We started the morning by walking part way around the ponds. We had some waders (there were a LOT of Cattle Egrets in a freshly cut hay field on the road in) and several Green Herons and Little Blue Herons. There was no mud yet at the ponds but we did have a Spotted Sandpiper way out of a pipe in the water. Along the way we had some woodland birds calling. We heard more birds than we saw today, even the birds were staying in the shade!

After walking for about an hour or so we went back to the cars and drove down to the education building. We checked out the feeders and the butterfly garden and surrounding trees. Several people were watching the butterflies while others were watching the birds. We actually saw more birds here than at the ponds!

We then got back in our cars and drove down the road and into a field looking for buntings and such as well as more butterflies. By now it was REALLY hot and we didn't see much and heard a lot fewer birds than earlier in the morning.

We drove back to the education building to get cars and called it a day. Everyone wanted to get back in the air conditioning at that point!

For such a hot day we still managed to see and/or hear 45 species of birds. We also had multiple dragonfly and butterfly species. They didn't seem to mind the heat nearly as much as we did.

Come out on our next trip and see what we find.

Lois Stacey

Butterfly Count July 18, 2015

We held our first NABA Butterfly Count in 2004. We had 28 species and 96 individuals and had 6 participants. This year we had a great count of 42 species (our record is 44), had 865 individual butterflies which blew the old high count of 524 out of the water and had our highest participation with 20 individuals help spot and identify butterflies!

Thanks to everyone who participated! We had good numbers of some butterflies that we have trouble getting most years like Red Admiral and Black Swallowtail; the Hackberry and Tawny Emperors made a good showing but we had several species that we normally have many of that had a poor showing this year such as Carolina Satyr and Gulf Fritillary.

Here is the list, compiled by Anne Waters and Paul Koehler?.

Zebra Swallowtail 27,
Black Sw. 33,
E. Tiger Sw. 18,
Spicebush Sw. 6,
Palamedes Sw. 1,
Cloudless Sulphur 14,
Sleepy Orange 110,
Gray Hairstreak 3,
Am. Snout 24,
Gulf Fritillary 18,
Variegated Fr. 26,
Silvery Checkerspot 1,
Pearl Crescent 32,
Question Mark 3,
E. Comma 2,
Am. Lady 3,
Red Admiral 27,
Com. Buckeye 83,
Red-spotted Purple 23,
Viceroy 12,
Hackberry Emperor 120,
Tawny Em. 14,
Carolina Satyr 1,
Silver-spotted Skipper 2,
Hoary Edge 5,
S. Cloudywing 9,
N. Cloudywing. 3,
Horace's Duskywing 10,
Zarucco Du. 13,
Wild Indigo Du. 1,
White Checkered-Sk. 12,
Common/White Checkered-Skipper. 15,
Clouded Skipper 5,
Least Sk. 120,
Southern Skipperling 1,
Fiery Skipper 35,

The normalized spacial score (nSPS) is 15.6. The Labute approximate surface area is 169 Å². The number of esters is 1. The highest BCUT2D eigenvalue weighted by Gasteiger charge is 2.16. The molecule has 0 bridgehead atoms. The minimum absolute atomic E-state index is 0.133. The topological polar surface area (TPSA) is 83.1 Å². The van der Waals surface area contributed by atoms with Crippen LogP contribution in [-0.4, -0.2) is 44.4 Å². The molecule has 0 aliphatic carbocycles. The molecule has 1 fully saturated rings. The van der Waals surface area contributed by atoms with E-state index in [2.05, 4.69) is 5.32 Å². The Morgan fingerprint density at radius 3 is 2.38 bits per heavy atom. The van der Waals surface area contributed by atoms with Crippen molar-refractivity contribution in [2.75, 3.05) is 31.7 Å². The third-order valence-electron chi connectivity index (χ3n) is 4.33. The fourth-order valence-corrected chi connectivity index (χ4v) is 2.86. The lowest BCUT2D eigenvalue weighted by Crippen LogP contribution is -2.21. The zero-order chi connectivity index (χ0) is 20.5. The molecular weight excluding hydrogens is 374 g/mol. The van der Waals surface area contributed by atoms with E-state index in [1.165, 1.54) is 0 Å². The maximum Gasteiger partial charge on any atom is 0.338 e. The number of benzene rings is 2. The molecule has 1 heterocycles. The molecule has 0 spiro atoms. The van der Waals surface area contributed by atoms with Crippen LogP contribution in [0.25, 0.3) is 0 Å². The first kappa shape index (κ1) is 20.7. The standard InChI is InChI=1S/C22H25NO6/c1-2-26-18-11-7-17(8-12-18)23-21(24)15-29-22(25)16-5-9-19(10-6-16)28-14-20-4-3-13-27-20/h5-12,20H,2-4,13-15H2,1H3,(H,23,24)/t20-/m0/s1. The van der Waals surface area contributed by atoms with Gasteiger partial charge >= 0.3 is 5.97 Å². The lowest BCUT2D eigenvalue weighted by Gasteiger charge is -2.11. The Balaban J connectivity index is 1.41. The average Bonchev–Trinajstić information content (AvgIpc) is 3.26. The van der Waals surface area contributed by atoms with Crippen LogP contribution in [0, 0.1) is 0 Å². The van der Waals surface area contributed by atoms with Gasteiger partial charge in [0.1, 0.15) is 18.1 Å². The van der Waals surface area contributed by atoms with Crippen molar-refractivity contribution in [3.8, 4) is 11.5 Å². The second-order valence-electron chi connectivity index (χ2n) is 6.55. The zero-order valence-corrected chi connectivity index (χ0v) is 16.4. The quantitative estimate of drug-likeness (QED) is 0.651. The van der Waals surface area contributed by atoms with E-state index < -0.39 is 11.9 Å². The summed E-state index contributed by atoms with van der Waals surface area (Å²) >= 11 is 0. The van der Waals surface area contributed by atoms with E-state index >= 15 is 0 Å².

Whirlabout 4,
Little Glassywing 5,
Sachem. 1,
Broad-winged Sk. 2,
Dun Sk. 2,
Ocola Sk. 9.
Unidentified: Duskywings 10.

Total 42 species, 865 individuals.

Storks and Kites August 1, 2015

Fifteen people came out for the annual Storks and Kites field trip. We started the day at Silver Bluff Audubon Center checking the Kathwood Ponds for Wood Storks. The ponds are drawn down every summer to provide feeding opportunities for dispersing Wood Storks.

There were not any storks in the three front ponds but we did have a few in the trees along and behind the railroad tracks.

While we were standing at our cars getting ready for the walk to the ponds, the best birds of the day flew overhead; TWO Roseate Spoonbills!! They were located in the trees with the storks and seen through the scope while we were at the ponds.

There were a few other waders around including a couple of Little Blue Herons and a Snowy Egret. Small birds were moving in the trees and there were a couple of Spotted and Least Sandpipers around.

Because the Spoonbills were seen to drop down into the pond beyond the tracks we headed around to the cabin road for a quick stop before heading to the kite fields. We found a good number of Great Egrets in the back pond as well as at least 6 White Ibis and the two Spoonbills. They were very wary and flew away before anyone got good looks at them in the water but all got good looks at the birds in flight.

We headed out to Allendale to check out the Millet Road Kite Fields. As we arrived both Swallow-tailed and Mississippi Kites started popping up above the rise in the field. We had approximately 10 of each species with a few Swallow-tailed Kites coming over the cars on our side of the field.

We decided to head to the kite field at Revolutionary Trail in Allendale to see what might be there. As we drove up the road two kites flew across the cars. When we arrived the farmer was mowing the field and there were 185 Cattle Egrets feeding on the insects the mower scared up.

There were at least 8 Swallow-tailed Kites down the road a little way including at least one immature bird who sat up in a tree calling for food. The adults indulged it and would swoop in to give it food. The bird was not in the open like the one last year but it was still a neat sight.

There were two other birds however who sat quietly in the open branches of the same tree and allowed for wonderful pictures.

We had a good trip and totaled 51 species for the day, that's not a bad total for August 1!! Come and join us for a future trip and see what shows up.

Lois Stacey